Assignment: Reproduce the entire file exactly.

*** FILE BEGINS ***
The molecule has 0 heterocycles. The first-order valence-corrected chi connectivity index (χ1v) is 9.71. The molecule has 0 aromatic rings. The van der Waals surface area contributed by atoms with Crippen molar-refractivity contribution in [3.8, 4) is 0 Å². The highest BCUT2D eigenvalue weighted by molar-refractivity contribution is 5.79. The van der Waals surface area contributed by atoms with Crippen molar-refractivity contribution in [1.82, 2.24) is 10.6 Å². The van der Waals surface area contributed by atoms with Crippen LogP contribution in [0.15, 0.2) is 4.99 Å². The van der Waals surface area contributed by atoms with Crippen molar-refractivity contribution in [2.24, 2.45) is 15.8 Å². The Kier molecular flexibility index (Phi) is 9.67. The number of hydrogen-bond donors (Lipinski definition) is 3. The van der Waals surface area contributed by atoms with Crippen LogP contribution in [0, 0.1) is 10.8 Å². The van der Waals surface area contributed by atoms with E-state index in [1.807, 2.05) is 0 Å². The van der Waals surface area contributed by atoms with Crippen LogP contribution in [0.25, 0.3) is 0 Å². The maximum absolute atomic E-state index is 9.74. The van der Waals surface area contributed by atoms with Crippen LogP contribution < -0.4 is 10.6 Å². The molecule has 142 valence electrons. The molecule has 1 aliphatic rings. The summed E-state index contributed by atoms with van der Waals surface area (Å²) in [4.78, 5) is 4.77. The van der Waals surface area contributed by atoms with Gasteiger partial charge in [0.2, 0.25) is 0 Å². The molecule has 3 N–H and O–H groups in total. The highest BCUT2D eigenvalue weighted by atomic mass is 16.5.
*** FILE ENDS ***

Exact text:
The molecule has 0 heterocycles. The first-order valence-corrected chi connectivity index (χ1v) is 9.71. The molecule has 0 aromatic rings. The van der Waals surface area contributed by atoms with Crippen molar-refractivity contribution in [3.8, 4) is 0 Å². The highest BCUT2D eigenvalue weighted by molar-refractivity contribution is 5.79. The van der Waals surface area contributed by atoms with Crippen molar-refractivity contribution in [1.82, 2.24) is 10.6 Å². The van der Waals surface area contributed by atoms with Crippen LogP contribution in [0.15, 0.2) is 4.99 Å². The van der Waals surface area contributed by atoms with Crippen molar-refractivity contribution in [2.24, 2.45) is 15.8 Å². The Kier molecular flexibility index (Phi) is 9.67. The number of hydrogen-bond donors (Lipinski definition) is 3. The van der Waals surface area contributed by atoms with Crippen LogP contribution in [0, 0.1) is 10.8 Å². The van der Waals surface area contributed by atoms with E-state index in [1.807, 2.05) is 0 Å². The van der Waals surface area contributed by atoms with Crippen LogP contribution in [0.25, 0.3) is 0 Å². The maximum absolute atomic E-state index is 9.74. The van der Waals surface area contributed by atoms with Crippen LogP contribution < -0.4 is 10.6 Å². The molecule has 142 valence electrons. The molecule has 1 aliphatic rings. The summed E-state index contributed by atoms with van der Waals surface area (Å²) in [4.78, 5) is 4.77. The van der Waals surface area contributed by atoms with Gasteiger partial charge in [0.2, 0.25) is 0 Å². The molecule has 3 N–H and O–H groups in total. The highest BCUT2D eigenvalue weighted by atomic mass is 16.5.